WASHINGTON — George Washington University, in Washington, D.C., rejected calls to remove Supreme Court Justice Clarence Thomas from its law school faculty by students and others frustrated over the judge’s vote to overturn Roe v. Wade and his urging to reconsider other landmark civil rights cases.
In a message to the campus this week, officials defended Thomas, who has lectured at the law school since 2011.
“Because we steadfastly support the robust exchange of ideas and deliberation, and because debate is an essential part of our university’s academic and educational mission to train future leaders who are prepared to address the world’s most urgent problems, the university will neither terminate Justice Thomas’ employment nor cancel his class in response to his legal opinions,” leaders wrote Tuesday.
The school’s stance, however, has left many students unsatisfied, said Jon Kay, a rising junior who started a petition demanding Thomas’ termination. The petition amassed nearly 9,000 signatures, including from people not from the university, in less than a week, and organizers are considering other ways to pressure administrators into changing course.
The conflict is yet another flash point in the college free speech debate, as students demand greater say over who should be on a university’s payroll and what ideas can be tolerated on campus. In another recent case students at Washington, D.C.’s Georgetown University Law School similarly clashed with officials over Ilya Shapiro, a former administrator whose tweets about President Joe Biden’s promise to nominate a Black woman for the Supreme Court triggered a monthslong investigation. Shapiro, after being placed on paid administrative leave, was cleared of wrongdoing but resigned, citing a hostile work environment.
Meanwhile, administrators are under increasing pressure to showcase their schools as places where students and faculty can openly disagree with one another, while also ensuring community members feel safe and welcome. Leaders at George Washington University — referencing the school’s academic freedom guidelines — said “it is not the proper role of the university to attempt to shield individuals within or outside the university from ideas and opinions they find unwelcome, disagreeable, or even deeply offensive.”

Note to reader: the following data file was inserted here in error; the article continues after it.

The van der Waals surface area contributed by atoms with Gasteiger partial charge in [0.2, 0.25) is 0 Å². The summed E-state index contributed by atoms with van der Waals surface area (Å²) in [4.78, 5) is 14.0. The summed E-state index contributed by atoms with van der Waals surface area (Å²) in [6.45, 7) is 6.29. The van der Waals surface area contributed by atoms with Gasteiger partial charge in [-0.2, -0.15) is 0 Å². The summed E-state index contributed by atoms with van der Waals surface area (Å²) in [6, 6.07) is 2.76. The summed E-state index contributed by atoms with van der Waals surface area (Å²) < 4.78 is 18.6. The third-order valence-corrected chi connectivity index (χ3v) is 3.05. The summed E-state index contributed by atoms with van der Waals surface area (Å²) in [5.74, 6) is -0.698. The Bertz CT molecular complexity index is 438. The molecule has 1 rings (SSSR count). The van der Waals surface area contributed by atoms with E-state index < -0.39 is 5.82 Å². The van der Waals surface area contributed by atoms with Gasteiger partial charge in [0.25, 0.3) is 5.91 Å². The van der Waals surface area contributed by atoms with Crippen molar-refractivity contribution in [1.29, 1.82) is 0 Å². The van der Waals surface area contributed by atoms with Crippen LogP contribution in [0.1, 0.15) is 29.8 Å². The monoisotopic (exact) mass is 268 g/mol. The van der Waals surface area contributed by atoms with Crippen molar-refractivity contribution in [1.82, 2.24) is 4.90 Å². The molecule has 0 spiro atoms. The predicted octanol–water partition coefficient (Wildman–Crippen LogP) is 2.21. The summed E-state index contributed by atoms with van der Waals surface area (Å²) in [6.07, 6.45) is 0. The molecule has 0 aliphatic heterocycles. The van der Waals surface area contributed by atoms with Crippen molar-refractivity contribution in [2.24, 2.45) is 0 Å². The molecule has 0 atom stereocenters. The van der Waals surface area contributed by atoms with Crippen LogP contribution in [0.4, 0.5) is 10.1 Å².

Thomas’s views do not represent those of the university and, like other faculty, he “has academic freedom and freedom of expression and inquiry,” officials said.
Jordan Michel, a recent law school graduate and former president of the GW Law Student Bar Association, said he took Thomas’ constitutional law seminar last fall, a course in which students discuss the context around Supreme Court cases, instead of just the legal analyses or the facts that made it into the court’s opinions. The class is co-taught by Gregory Maggs, the justice’s former clerk.
“He’s very disarming in person,” Michel said about Thomas, adding it seemed he “thoroughly enjoys [teaching].” He said Thomas was on campus for nearly every weekly class meeting.
Michel said he enjoyed the course’s content. But students sometimes felt they were “walking on eggshells” when discussing certain topics, such as gun rights or affirmative action, because they felt they already knew Thomas’ stance.
Now he backs calls to remove Thomas from the faculty.
“There’s agreement among law students that having diverse perspectives is important,” said Michel, 36. “But when somebody who’s supposed to be educating us fails to subscribe to or uphold the ethical, legal, moral obligations that we are here trying to abide by, it becomes problematic for us.”
Some recent law school alumni are considering withholding donations while Thomas remains on the faculty, Michel added. Thomas and Maggs are scheduled to teach the course again this fall, a university spokesperson said.
Other graduates support the university. “I am not fond of the idea of, ‘this teacher is repugnant for something outside of the classroom and therefore should be fired,'” said another of Thomas’ former students at the university, who works as an attorney for a government agency and spoke on the condition of anonymity because he did not want to be associated with the controversy at his alma mater. He does not agree with many of Thomas’ past judgments but thinks “the school is absolutely right.”
Kay, the undergraduate who organized the petition, said student groups will continue to push the university.
“Right now it’s just about continuing to make noise, continuing to spread a consistent message and make sure the university knows their statement didn’t just end the conversation,” said Kay, 20. “I was just so outraged that our school continued to employ Justice Thomas, not only after his vote to overturn Roe v. Wade, but also his implicit intention to overturn Obergefell, Lawrence and Griswold.”
In a concurring opinion released after the court struck down Roe v. Wade — which had legalized abortion nationwide — Thomas wrote the court should reconsider other cases that relied on the same legal reasoning. Those cases include Obergefell v. Hodges, which established the right of gay couples to marry; Lawrence v. Texas, a case that invalidated sodomy laws and legalized same-sex sexual activity throughout the country; and Griswold v. Connecticut, the 1965 ruling that established the right for married couples to buy and use contraception.
“It’s just unacceptable for our university to be continuing his employment,” Kay said about Thomas. “Through employing him, we are endorsing his actions.”